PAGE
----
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Balance thresholds problematic for SMSFs

An SMSF technical expert has highlighted a significant problem with the new superannuation measures’ approach of using balance thresholds for non-concessional contributions (NCC).

On 15 September, the federal government changed the proposed super legislation, replacing the $500,000 lifetime NCC cap with a yearly limit of $100,000 with a three-year bring-forward rule, up to a super balance of $1.6 million.

The new $100,000 cap will apply from 1 July 2017 and the $1.6 million threshold will be determined by measuring the super balance as at 30 June of the previous financial year.

However, SuperConcepts technical services and education general manager Peter Burgess said many SMSFs did not know their balance at 30 June, which was highly problematic for advisers and trustees calculating their NCC amount without causing excess contributions.

“Whenever we have balance thresholds for anything in the SMSF sector, it’s difficult because a lot of SMSFs don’t know their balance at 30 June and it’s not until maybe sometime into the future, in the new financial year, that they know it,” Burgess told the SuperConcepts SMSFs in Practice day in Sydney last Friday.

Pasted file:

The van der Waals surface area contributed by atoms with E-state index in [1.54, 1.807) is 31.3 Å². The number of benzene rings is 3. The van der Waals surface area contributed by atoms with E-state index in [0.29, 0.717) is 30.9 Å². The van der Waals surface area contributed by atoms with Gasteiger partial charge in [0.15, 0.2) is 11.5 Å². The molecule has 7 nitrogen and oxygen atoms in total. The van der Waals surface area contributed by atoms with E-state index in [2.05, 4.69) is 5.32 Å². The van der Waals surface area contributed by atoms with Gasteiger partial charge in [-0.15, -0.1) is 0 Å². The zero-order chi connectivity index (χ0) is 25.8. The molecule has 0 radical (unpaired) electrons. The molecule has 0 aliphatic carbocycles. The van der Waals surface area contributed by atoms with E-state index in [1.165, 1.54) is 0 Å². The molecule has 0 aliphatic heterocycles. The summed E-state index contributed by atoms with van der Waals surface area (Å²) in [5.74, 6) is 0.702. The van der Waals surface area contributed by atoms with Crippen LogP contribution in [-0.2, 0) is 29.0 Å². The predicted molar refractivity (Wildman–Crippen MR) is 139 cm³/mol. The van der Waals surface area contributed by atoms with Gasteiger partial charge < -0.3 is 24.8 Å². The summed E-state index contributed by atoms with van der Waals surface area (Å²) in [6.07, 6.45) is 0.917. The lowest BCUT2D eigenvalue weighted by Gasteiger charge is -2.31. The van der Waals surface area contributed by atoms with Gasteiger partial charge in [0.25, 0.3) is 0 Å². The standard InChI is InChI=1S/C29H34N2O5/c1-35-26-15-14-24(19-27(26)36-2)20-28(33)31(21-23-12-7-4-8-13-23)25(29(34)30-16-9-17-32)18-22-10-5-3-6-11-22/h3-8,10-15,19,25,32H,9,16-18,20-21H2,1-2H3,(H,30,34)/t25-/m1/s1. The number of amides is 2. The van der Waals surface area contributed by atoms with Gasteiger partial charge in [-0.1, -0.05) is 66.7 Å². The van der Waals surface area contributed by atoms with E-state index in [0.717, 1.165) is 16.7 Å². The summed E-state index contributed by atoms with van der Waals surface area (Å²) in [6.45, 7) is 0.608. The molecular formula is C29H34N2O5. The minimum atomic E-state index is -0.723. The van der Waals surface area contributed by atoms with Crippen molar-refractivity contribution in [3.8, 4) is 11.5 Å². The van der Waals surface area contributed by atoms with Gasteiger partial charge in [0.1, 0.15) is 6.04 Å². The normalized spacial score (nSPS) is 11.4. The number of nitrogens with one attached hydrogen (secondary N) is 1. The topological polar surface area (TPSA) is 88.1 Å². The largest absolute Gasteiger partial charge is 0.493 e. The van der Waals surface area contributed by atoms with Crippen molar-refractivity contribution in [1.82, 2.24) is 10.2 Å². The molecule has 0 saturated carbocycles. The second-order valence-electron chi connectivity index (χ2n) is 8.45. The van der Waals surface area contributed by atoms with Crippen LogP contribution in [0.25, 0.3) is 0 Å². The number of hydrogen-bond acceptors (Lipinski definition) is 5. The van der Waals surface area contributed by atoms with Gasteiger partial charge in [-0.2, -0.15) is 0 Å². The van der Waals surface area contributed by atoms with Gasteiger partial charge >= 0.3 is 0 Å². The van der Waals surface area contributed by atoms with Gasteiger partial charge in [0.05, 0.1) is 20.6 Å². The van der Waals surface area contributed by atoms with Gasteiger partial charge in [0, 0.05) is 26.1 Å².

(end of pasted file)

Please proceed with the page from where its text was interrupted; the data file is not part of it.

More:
“We have raised this issue, that it’s not ideal to use the balance at 30 June, because we face the prospect of clients entering a financial year not knowing exactly what they’ve contributed because their accounts have not been finalised, and there are many reasons why accounts are not finalised until well into the new financial year – they’re still running tax statements and valuations.

“So the problem is that we’re potentially going to have an excess because it turns out that later your clients had more than $1.4 million at 30 June.

“There are all sorts of issues with balance thresholds, but unfortunately this is the new world that we’re going to have to work in.”

He said that particular area of balance thresholds for NCCs therefore required new thinking and new concepts.

But given it was the new way the rules were proposed to work, there were still strategic opportunities available to advisers, he said.

“If you’re going to trigger your clients’ bring-forward, you’re better off doing it before their balance ticks over to the next threshold,” he noted.

“Because if you do it just prior to going over the balance threshold, you’ll maximise the amount that you can get into super for these clients.”

He added advisers needed to check their clients’ balance every year, regardless of whether they’ve triggered their NCC bring-forward amounts, to ensure they were still under the $1.6 million limit for future contributions.

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